The National Endowment for Democracy has little to do with promoting fair elections, representative government, or any of the ideals and institutions one would normally associate with democracy. What the NED promotes is corporate globalism. In fact, its main political agenda is the derailment of people’s democracy whenever it is in conflict with commercial interests. Thus, the NED represents the political advance guard of neo-liberalism.
The National Endowment for Democracy was created by an act of Congress in 1983, a brainchild of the Reagan administration. Its primary source of funding is U.S. taxes. Nevertheless, the NED is officially designated as a private institution — a non-governmental organization. As such, it is not subject to meaningful public oversight or review. This seems to be intentional. Allen Weinstein, the NED’s theoretical planner, noted in a 1991 Washington Post interview, “A lot of what we do today was done covertly 25 years ago by the CIA.”
If there are any doubts about the NED’s role in advancing U.S. domination, consider the following statements by Michael Plattner, an NED vice-president and co-editor of the Journal for Democracy:
“Globalization has fostered democratization, and democratization has fostered globalization. Moreover, both trends generally have furthered American interests and contributed to the strengthening of American power ... It is worth emphasizing that the international order that sustains globalization is underpinned by American military predominance.”
Fortunately, the NED and neo-liberalism do not function free of resistance. A top priority among labor unions is the struggle for democratic rights, and, conversely, against corporate globalism. Certainly, in the United States, organized labor constitutes the best organized, most prominent, and most responsive voice speaking for all working persons.
However, on an international level, the situation becomes murkier. For many years, the AFL-CIO provided cover for CIA operations abroad through the old American Institute for Free Labor Development (AIFLD).
The election of John Sweeney, in 1995, as head of the AFL-CIO, was part of a rank-and-file effort to further democratize the organization, and also represented a break with its longstanding CIA collaboration. This reaction against labor’s covert history and the AIFLD led to the creation of the Solidarity Center. Unfortunately, the Solidarity Center is being led by Harry Kamberis, who is a holdover from the AIFLD. Kamberis’ roots are in the State Department, rather than in labor, and his employment history indicates a strong connection with the CIA.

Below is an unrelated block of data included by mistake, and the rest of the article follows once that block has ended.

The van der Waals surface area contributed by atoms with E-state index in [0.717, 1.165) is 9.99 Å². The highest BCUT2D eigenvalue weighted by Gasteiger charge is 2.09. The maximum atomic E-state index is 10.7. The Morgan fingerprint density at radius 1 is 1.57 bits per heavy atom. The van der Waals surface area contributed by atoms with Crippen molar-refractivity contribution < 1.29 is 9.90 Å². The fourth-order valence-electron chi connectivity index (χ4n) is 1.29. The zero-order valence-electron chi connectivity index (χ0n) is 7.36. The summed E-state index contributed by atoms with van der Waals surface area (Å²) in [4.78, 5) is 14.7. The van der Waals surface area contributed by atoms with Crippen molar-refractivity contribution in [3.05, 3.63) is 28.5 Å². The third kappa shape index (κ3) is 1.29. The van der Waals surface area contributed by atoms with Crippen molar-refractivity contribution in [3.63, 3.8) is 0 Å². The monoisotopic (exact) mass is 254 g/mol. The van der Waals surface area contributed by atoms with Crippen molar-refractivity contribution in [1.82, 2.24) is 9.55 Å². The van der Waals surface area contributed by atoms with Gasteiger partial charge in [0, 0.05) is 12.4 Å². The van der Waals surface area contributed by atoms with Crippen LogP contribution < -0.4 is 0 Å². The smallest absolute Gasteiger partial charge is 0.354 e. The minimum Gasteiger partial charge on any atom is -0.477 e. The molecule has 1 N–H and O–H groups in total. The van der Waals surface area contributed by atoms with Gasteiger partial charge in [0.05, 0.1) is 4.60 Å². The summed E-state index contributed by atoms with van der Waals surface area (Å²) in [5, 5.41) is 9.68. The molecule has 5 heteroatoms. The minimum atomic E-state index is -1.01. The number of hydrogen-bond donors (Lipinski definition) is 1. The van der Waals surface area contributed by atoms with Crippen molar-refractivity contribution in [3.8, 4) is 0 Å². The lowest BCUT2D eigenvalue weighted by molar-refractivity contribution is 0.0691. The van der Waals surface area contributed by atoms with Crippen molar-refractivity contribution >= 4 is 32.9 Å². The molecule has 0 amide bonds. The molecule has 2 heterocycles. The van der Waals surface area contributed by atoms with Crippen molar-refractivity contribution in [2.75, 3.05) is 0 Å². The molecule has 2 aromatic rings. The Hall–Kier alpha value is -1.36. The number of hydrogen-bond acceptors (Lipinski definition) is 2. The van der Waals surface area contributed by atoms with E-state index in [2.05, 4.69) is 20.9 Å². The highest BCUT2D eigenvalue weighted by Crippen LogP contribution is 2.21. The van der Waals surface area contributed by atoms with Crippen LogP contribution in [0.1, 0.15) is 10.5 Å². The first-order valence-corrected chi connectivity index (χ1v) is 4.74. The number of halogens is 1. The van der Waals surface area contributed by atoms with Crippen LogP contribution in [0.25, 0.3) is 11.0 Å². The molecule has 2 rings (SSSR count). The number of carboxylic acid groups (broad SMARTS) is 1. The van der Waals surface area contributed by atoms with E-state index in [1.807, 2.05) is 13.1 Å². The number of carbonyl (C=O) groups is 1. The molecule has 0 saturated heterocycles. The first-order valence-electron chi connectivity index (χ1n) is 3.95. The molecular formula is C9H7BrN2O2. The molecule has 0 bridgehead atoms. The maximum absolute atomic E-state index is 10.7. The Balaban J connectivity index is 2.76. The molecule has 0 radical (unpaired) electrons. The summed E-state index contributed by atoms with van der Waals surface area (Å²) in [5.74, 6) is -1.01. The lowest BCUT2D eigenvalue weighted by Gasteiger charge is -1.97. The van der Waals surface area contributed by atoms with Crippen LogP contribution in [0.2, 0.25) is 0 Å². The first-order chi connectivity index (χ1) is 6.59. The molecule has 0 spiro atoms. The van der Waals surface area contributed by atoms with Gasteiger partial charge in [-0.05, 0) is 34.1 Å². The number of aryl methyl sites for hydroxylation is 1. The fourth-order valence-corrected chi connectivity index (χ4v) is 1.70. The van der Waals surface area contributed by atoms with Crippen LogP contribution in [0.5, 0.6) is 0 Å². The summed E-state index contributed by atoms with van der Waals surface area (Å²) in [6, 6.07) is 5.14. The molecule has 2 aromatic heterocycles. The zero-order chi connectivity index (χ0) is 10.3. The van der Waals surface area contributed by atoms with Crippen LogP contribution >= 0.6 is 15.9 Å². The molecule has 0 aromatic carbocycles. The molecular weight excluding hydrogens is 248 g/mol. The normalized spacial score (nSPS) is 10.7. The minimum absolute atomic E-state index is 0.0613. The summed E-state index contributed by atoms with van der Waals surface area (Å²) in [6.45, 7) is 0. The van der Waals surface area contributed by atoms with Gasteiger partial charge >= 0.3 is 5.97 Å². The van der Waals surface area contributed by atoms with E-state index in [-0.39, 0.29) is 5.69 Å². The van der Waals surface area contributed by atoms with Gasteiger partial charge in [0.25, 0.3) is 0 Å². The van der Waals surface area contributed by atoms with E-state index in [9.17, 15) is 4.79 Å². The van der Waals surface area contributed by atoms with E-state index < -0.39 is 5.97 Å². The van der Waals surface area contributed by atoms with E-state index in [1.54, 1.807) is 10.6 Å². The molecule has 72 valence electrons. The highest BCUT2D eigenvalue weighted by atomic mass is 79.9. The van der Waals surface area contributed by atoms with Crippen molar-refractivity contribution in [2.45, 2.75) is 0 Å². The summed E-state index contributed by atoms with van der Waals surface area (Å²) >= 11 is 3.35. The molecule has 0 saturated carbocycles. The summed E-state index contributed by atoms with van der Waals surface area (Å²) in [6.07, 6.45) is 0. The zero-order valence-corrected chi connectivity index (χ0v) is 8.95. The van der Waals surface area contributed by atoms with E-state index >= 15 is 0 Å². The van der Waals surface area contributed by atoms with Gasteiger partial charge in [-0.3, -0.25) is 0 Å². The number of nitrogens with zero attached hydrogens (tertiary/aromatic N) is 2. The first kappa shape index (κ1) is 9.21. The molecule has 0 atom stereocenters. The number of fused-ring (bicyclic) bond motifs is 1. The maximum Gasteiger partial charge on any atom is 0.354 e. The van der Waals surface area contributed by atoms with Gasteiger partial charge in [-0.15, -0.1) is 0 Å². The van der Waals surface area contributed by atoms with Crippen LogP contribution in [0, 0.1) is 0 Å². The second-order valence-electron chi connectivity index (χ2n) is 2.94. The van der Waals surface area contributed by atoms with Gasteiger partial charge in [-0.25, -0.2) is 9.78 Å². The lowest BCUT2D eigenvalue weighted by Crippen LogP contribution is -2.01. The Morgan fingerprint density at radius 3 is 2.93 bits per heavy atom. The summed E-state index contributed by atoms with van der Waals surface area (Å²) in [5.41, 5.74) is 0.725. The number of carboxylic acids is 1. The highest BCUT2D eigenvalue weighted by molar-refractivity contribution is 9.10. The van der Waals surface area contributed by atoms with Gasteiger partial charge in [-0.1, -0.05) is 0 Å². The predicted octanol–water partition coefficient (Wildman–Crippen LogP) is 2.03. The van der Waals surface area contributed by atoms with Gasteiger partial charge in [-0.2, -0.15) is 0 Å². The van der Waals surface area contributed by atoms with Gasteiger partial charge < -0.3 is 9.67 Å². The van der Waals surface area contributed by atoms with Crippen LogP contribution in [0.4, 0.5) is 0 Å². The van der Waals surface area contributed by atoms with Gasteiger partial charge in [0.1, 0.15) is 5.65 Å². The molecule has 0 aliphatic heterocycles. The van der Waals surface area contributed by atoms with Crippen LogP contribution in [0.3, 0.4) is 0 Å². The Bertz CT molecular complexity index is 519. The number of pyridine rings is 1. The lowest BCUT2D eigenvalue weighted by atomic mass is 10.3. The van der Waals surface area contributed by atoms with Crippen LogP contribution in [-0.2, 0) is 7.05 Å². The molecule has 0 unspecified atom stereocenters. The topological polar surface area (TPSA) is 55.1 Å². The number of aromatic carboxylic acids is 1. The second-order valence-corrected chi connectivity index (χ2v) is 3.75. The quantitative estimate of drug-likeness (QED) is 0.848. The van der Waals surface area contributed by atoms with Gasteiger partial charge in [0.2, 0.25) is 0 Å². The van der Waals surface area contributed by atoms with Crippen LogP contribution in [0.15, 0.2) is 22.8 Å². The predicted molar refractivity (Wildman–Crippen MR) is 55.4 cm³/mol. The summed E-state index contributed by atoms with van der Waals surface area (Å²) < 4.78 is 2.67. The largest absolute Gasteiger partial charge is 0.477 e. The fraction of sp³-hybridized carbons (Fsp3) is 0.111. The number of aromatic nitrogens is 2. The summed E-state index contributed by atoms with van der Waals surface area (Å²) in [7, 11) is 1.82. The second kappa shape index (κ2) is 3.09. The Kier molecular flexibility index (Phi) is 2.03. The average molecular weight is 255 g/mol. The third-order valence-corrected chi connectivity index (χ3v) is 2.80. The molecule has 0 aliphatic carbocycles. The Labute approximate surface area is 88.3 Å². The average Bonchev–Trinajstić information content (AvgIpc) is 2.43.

NED allotments provide most funding for the Solidarity Center, which actually receives almost no funding from union dues. In fact, very few union members have been aware of the activities of the Solidarity Center, at least until recently.
Solidarity Center activities in Venezuela have prompted a rank-and-file reaction against NED funding of the center. Many union sisters and brothers were incensed to learn of Solidarity Center aid to those attempting to derail democracy in Venezuela, including support for corrupt union officials and elements involved in the April 2002 coup attempt.
A tremendous movement has arisen among the rank and file that questions acceptance of NED monies and demands accountability from the Solidarity Center. This movement had its largest success in the unanimous approval of the Building Unity and Trust Among Workers Worldwide resolution, July 13, 2004, by the California Labor Federation. This resolution strongly questioned acceptance of NED funding, especially in Venezuela and also in Iraq. The resolution further called on the AFL-CIO to “clear the air” regarding its past associations with the CIA and anti-democratic activities around the world.
Nowhere has the struggle for democracy and the fightback against the NED been as strong or inspiring as among those movements in Latin America most targeted by the NED and other components of neo-liberal expansionism.
A new vision is emerging in Latin America that is inspiring the world with its strength and vitality. It is a vision of real democracy, social justice, anti-imperialism, national sovereignty, community-based development, and international solidarity. It is a vision that challenges the U.S. corporate lust for natural resources, and rejects the rampant privatization that is undermining national sovereignty and the people’s right to make democratic decisions regarding resource development.
As people who cherish democracy and its corollaries of human rights, economic justice, and respect for the land and its resources, we have no choice but to condemn NED interference. The NED is a political trailblazer for neo-liberalism, and thus, for neo-colonialism. For that reason, proponents of real democracy, who love peace and justice, must work together to demand the defunding and the closing of the NED.
We must not, however, think that if we get rid of or bring major changes to the NED, we have achieved our goal. The NED is but one player in the subversion of democracy in service to corporate expansionism.
Our struggle is one of internationalism versus globalism, of people’s democracy versus elitism. Around the world, and here at home, our goal is the same: government by the people, for the people, and of the people — no more, no less.
James Jordan (email@example.com) is coordinator of the Latin America Solidarity Coalition’s working group on the NED.